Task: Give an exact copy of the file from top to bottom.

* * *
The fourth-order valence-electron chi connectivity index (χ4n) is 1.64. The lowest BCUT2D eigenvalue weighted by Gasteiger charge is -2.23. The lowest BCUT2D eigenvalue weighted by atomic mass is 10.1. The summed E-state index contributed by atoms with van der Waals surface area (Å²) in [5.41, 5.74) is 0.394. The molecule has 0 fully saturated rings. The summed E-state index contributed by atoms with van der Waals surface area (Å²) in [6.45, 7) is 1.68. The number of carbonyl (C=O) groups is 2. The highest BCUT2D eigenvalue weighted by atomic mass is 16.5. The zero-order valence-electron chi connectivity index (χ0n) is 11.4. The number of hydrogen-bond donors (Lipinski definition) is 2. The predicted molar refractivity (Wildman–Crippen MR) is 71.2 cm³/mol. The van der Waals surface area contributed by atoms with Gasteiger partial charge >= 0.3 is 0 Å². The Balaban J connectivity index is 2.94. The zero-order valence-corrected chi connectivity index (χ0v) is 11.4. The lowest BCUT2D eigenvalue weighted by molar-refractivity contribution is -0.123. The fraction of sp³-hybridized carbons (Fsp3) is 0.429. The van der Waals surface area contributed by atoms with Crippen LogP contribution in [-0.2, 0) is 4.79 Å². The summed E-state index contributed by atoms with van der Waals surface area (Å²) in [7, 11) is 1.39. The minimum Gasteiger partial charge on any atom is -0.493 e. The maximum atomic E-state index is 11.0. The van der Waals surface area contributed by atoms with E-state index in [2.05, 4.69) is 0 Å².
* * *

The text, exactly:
The fourth-order valence-electron chi connectivity index (χ4n) is 1.64. The lowest BCUT2D eigenvalue weighted by Gasteiger charge is -2.23. The lowest BCUT2D eigenvalue weighted by atomic mass is 10.1. The summed E-state index contributed by atoms with van der Waals surface area (Å²) in [5.41, 5.74) is 0.394. The molecule has 0 fully saturated rings. The summed E-state index contributed by atoms with van der Waals surface area (Å²) in [6.45, 7) is 1.68. The number of carbonyl (C=O) groups is 2. The highest BCUT2D eigenvalue weighted by atomic mass is 16.5. The zero-order valence-electron chi connectivity index (χ0n) is 11.4. The number of hydrogen-bond donors (Lipinski definition) is 2. The predicted molar refractivity (Wildman–Crippen MR) is 71.2 cm³/mol. The van der Waals surface area contributed by atoms with Gasteiger partial charge >= 0.3 is 0 Å². The Balaban J connectivity index is 2.94. The zero-order valence-corrected chi connectivity index (χ0v) is 11.4. The lowest BCUT2D eigenvalue weighted by molar-refractivity contribution is -0.123. The fraction of sp³-hybridized carbons (Fsp3) is 0.429. The van der Waals surface area contributed by atoms with Crippen LogP contribution in [-0.2, 0) is 4.79 Å². The summed E-state index contributed by atoms with van der Waals surface area (Å²) in [7, 11) is 1.39. The minimum Gasteiger partial charge on any atom is -0.493 e. The maximum atomic E-state index is 11.0. The van der Waals surface area contributed by atoms with E-state index in [2.05, 4.69) is 0 Å².